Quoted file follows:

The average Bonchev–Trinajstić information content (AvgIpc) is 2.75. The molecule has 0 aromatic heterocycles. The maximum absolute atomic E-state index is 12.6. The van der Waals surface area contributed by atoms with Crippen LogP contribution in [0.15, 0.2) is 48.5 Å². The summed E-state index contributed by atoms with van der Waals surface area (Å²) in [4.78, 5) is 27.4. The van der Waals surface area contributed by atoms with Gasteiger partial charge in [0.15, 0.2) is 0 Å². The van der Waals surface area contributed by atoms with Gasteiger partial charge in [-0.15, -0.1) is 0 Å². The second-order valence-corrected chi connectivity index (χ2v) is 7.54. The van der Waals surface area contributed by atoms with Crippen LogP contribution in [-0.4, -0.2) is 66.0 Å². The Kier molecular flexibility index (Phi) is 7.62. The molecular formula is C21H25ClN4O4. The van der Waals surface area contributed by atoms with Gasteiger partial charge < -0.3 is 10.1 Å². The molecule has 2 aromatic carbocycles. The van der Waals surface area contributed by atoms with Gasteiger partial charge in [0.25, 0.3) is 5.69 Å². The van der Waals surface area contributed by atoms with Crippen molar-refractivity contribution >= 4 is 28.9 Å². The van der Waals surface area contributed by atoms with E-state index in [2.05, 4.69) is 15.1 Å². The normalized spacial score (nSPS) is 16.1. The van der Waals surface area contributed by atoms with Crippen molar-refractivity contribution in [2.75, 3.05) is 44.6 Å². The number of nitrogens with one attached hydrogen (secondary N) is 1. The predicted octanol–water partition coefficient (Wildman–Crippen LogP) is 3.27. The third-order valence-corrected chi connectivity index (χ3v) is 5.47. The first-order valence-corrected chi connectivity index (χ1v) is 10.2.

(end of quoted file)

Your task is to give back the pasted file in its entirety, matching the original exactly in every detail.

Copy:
The average Bonchev–Trinajstić information content (AvgIpc) is 2.75. The molecule has 0 aromatic heterocycles. The maximum absolute atomic E-state index is 12.6. The van der Waals surface area contributed by atoms with Crippen LogP contribution in [0.15, 0.2) is 48.5 Å². The summed E-state index contributed by atoms with van der Waals surface area (Å²) in [4.78, 5) is 27.4. The van der Waals surface area contributed by atoms with Gasteiger partial charge in [0.15, 0.2) is 0 Å². The van der Waals surface area contributed by atoms with Gasteiger partial charge in [-0.15, -0.1) is 0 Å². The second-order valence-corrected chi connectivity index (χ2v) is 7.54. The van der Waals surface area contributed by atoms with Crippen LogP contribution in [-0.4, -0.2) is 66.0 Å². The Kier molecular flexibility index (Phi) is 7.62. The molecular formula is C21H25ClN4O4. The van der Waals surface area contributed by atoms with Gasteiger partial charge < -0.3 is 10.1 Å². The molecule has 2 aromatic carbocycles. The van der Waals surface area contributed by atoms with Gasteiger partial charge in [0.25, 0.3) is 5.69 Å². The van der Waals surface area contributed by atoms with Crippen molar-refractivity contribution >= 4 is 28.9 Å². The van der Waals surface area contributed by atoms with E-state index in [2.05, 4.69) is 15.1 Å². The normalized spacial score (nSPS) is 16.1. The van der Waals surface area contributed by atoms with Crippen molar-refractivity contribution in [2.75, 3.05) is 44.6 Å². The number of nitrogens with one attached hydrogen (secondary N) is 1. The predicted octanol–water partition coefficient (Wildman–Crippen LogP) is 3.27. The third-order valence-corrected chi connectivity index (χ3v) is 5.47. The first-order valence-corrected chi connectivity index (χ1v) is 10.2.